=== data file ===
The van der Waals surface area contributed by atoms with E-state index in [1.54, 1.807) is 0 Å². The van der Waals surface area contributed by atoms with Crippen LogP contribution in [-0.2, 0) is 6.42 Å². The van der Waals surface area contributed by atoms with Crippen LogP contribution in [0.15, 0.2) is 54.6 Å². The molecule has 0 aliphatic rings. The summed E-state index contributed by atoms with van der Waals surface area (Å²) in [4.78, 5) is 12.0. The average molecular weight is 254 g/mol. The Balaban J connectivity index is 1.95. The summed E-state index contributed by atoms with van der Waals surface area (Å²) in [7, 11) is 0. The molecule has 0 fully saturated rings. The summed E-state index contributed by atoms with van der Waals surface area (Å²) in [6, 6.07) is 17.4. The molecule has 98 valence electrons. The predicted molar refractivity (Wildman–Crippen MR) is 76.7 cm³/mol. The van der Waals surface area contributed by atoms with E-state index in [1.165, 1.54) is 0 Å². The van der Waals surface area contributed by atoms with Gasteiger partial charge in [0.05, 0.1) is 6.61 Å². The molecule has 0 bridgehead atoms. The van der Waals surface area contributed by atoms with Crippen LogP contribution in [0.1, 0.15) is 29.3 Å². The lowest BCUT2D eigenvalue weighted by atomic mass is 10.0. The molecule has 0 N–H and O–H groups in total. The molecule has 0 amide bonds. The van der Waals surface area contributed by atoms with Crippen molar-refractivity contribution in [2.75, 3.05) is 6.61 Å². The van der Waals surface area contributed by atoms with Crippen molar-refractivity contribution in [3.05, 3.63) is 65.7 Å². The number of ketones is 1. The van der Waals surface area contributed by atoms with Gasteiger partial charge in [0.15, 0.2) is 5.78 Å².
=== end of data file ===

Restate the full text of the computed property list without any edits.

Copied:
The van der Waals surface area contributed by atoms with E-state index in [1.54, 1.807) is 0 Å². The van der Waals surface area contributed by atoms with Crippen LogP contribution in [-0.2, 0) is 6.42 Å². The van der Waals surface area contributed by atoms with Crippen LogP contribution in [0.15, 0.2) is 54.6 Å². The molecule has 0 aliphatic rings. The summed E-state index contributed by atoms with van der Waals surface area (Å²) in [4.78, 5) is 12.0. The average molecular weight is 254 g/mol. The Balaban J connectivity index is 1.95. The summed E-state index contributed by atoms with van der Waals surface area (Å²) in [7, 11) is 0. The molecule has 0 fully saturated rings. The summed E-state index contributed by atoms with van der Waals surface area (Å²) in [6, 6.07) is 17.4. The molecule has 98 valence electrons. The predicted molar refractivity (Wildman–Crippen MR) is 76.7 cm³/mol. The van der Waals surface area contributed by atoms with E-state index in [1.165, 1.54) is 0 Å². The van der Waals surface area contributed by atoms with Gasteiger partial charge in [0.05, 0.1) is 6.61 Å². The molecule has 0 bridgehead atoms. The van der Waals surface area contributed by atoms with Crippen LogP contribution in [0.1, 0.15) is 29.3 Å². The lowest BCUT2D eigenvalue weighted by atomic mass is 10.0. The molecule has 0 N–H and O–H groups in total. The molecule has 0 amide bonds. The van der Waals surface area contributed by atoms with Crippen molar-refractivity contribution in [2.75, 3.05) is 6.61 Å². The van der Waals surface area contributed by atoms with Crippen molar-refractivity contribution in [3.05, 3.63) is 65.7 Å². The number of ketones is 1. The van der Waals surface area contributed by atoms with Gasteiger partial charge in [0.15, 0.2) is 5.78 Å².